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Magamuni Movie Review: Arya has given his career's best performance in this engaging film.


Last Modified On: 06 September 2019 | Reviewed By:


Magamuni review: The film tells the tale of two people – Maga and Muni and both the roles are played by Arya. Maga is a hitman and he specializes in plotting plans to gangsters to kill people. Muni, on the other hand, is a pious school teacher who is practicing Brahmacharya.

Magamuni

Director: Santha Kumar | Cast: Mahima Nambiar, Indhuja


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Cast: Arya, Mahima Nambiar, Induja, Illavarasan, Aruldoss and Kaali Venkat

Directed By: Santhakumar


Magamuni, directed by Santha Kumar, is one of the most complex thrillers to come out of Tamil cinema and a film that almost entirely justifies its lengthy runtime. Telling a compelling story of crime, political intrigue, caste violence, and religion, the film also manages to flirt with philosophy without making it boring at any point.

The film tells the tale of two people – Maga and Muni and both the roles are played by Arya. Maga is a hitman and he specializes in plotting plans to gangsters to kill people. Muni, on the other hand, is a pious school teacher who is practicing Brahmacharya.

The film travels back and forth between two characters, Maga (Arya), a cab driver in Chennai and a dirty job specialist for a politician, and fixer Muthuraj (Ilavarasu). Muni (Arya) is a good Samaritan and an organic farmer who believes in Vivekananda Swami's teachings and thinks the world of Tamil literature and lives in a village near Erode. It is made clear that Maga is an atheist while Muni practices yoga, and spreads the word of Hinduism.

Maga thinks the world of his wife Viji (Induja) and his five-year-old son. He is also trying to turn a new leaf and leave the world of crime. Muni is happy living with his loving mother (Rohini) and wants to be a ‘Nitya Brahmachari’, and at the same time impart knowledge to students. Deepa (Mahima Nambiar) is a journalism student, and daughter of local landlord Jeyaraman (Jayaprakash), who is in awe of the soft-spoken Muni.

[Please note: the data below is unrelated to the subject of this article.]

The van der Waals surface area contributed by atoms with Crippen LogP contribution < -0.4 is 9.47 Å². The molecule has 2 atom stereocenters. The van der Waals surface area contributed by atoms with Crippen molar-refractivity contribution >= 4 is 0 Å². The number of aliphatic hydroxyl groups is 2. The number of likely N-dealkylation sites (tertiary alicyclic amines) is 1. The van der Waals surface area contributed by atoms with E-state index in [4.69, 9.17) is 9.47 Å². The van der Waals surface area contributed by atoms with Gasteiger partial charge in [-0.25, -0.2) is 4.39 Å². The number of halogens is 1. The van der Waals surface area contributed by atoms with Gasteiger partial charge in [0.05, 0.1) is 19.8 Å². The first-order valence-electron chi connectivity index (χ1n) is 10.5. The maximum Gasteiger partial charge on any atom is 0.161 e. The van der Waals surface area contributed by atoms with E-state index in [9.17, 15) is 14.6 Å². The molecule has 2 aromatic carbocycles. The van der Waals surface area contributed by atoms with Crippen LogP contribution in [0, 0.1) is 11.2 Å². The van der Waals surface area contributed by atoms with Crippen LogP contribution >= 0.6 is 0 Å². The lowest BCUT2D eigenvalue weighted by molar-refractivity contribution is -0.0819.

Santhakumar’s writing is his strength and you can’t ask for a better comeback. Magamuni deals with karma and redemption, but unlike how these themes are usually dealt in mainstream Tamil cinema, Santhakumar handles it all with sensibility. As a viewer, it takes time to warm up to Magamuni, which tests one’s patience in many places. Nevertheless, it’s not a film that gets boring, and Arya as Maga holds your attention with one of his better performances.

Magamuni will go down as one of the best works of Arya but the film belongs to Santhakumar, his ideologies, and writing. It’s amazing how he brings in a very interesting allegory on spiritualism and karma in a simple tale of revenge. We need this actor to do more films like this at least in amidst of all the mediocre he will do in there.

The plot is always one step ahead of the audience, making the reveals truly impactful. Arya is understated in his performance, doing just what is necessary. He switches between subdued earnestness and the cunning of a thug effortlessly. The supporting actors are brilliant, especially Ilavarasu and Jayaprakash. In one scene, Jayaprakash opens the door with a sickle in his hand, looking thoroughly casual, but you can feel your heart pounding. Thaman’s background score builds the suspense remarkably well all through.

Magamuni is a film which proves that karma is a boomerang and you have to deal with it.


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